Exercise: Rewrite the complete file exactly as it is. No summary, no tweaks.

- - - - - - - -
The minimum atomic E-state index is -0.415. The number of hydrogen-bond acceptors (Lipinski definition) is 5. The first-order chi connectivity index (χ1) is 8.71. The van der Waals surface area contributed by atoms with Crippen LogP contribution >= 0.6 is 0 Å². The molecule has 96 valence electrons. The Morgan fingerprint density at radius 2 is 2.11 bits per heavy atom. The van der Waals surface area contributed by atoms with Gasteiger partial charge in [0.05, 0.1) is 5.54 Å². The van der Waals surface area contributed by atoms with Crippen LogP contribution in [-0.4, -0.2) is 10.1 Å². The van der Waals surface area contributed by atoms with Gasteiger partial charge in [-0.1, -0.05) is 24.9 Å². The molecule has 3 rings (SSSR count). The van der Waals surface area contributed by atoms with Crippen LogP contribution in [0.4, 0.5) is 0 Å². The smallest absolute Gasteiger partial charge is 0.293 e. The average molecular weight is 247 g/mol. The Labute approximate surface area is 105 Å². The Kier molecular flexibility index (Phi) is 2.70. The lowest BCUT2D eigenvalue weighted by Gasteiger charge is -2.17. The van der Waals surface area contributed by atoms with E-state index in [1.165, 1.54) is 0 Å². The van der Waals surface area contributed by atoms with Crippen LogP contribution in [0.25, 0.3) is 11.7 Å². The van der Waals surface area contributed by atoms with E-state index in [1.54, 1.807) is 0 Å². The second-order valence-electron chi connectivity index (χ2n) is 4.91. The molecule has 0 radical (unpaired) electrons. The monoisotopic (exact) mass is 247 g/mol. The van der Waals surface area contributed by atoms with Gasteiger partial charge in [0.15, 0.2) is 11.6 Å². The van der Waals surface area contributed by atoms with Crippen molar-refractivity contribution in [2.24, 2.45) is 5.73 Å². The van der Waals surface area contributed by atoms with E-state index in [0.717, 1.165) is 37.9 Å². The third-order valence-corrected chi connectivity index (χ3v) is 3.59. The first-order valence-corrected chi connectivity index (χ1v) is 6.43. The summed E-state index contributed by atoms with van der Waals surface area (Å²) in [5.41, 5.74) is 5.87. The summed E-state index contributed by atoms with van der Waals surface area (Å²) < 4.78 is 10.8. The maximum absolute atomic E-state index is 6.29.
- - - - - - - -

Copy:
The minimum atomic E-state index is -0.415. The number of hydrogen-bond acceptors (Lipinski definition) is 5. The first-order chi connectivity index (χ1) is 8.71. The van der Waals surface area contributed by atoms with Crippen LogP contribution >= 0.6 is 0 Å². The molecule has 96 valence electrons. The Morgan fingerprint density at radius 2 is 2.11 bits per heavy atom. The van der Waals surface area contributed by atoms with Gasteiger partial charge in [0.05, 0.1) is 5.54 Å². The van der Waals surface area contributed by atoms with Crippen LogP contribution in [-0.4, -0.2) is 10.1 Å². The van der Waals surface area contributed by atoms with Gasteiger partial charge in [-0.1, -0.05) is 24.9 Å². The molecule has 3 rings (SSSR count). The van der Waals surface area contributed by atoms with Crippen LogP contribution in [0.4, 0.5) is 0 Å². The smallest absolute Gasteiger partial charge is 0.293 e. The average molecular weight is 247 g/mol. The Labute approximate surface area is 105 Å². The Kier molecular flexibility index (Phi) is 2.70. The lowest BCUT2D eigenvalue weighted by Gasteiger charge is -2.17. The van der Waals surface area contributed by atoms with E-state index in [1.165, 1.54) is 0 Å². The van der Waals surface area contributed by atoms with Crippen LogP contribution in [0.25, 0.3) is 11.7 Å². The van der Waals surface area contributed by atoms with E-state index in [1.54, 1.807) is 0 Å². The second-order valence-electron chi connectivity index (χ2n) is 4.91. The molecule has 0 radical (unpaired) electrons. The monoisotopic (exact) mass is 247 g/mol. The van der Waals surface area contributed by atoms with Gasteiger partial charge in [0.15, 0.2) is 11.6 Å². The van der Waals surface area contributed by atoms with Crippen molar-refractivity contribution in [2.24, 2.45) is 5.73 Å². The van der Waals surface area contributed by atoms with E-state index in [0.717, 1.165) is 37.9 Å². The third-order valence-corrected chi connectivity index (χ3v) is 3.59. The first-order valence-corrected chi connectivity index (χ1v) is 6.43. The summed E-state index contributed by atoms with van der Waals surface area (Å²) in [5.41, 5.74) is 5.87. The summed E-state index contributed by atoms with van der Waals surface area (Å²) < 4.78 is 10.8. The maximum absolute atomic E-state index is 6.29.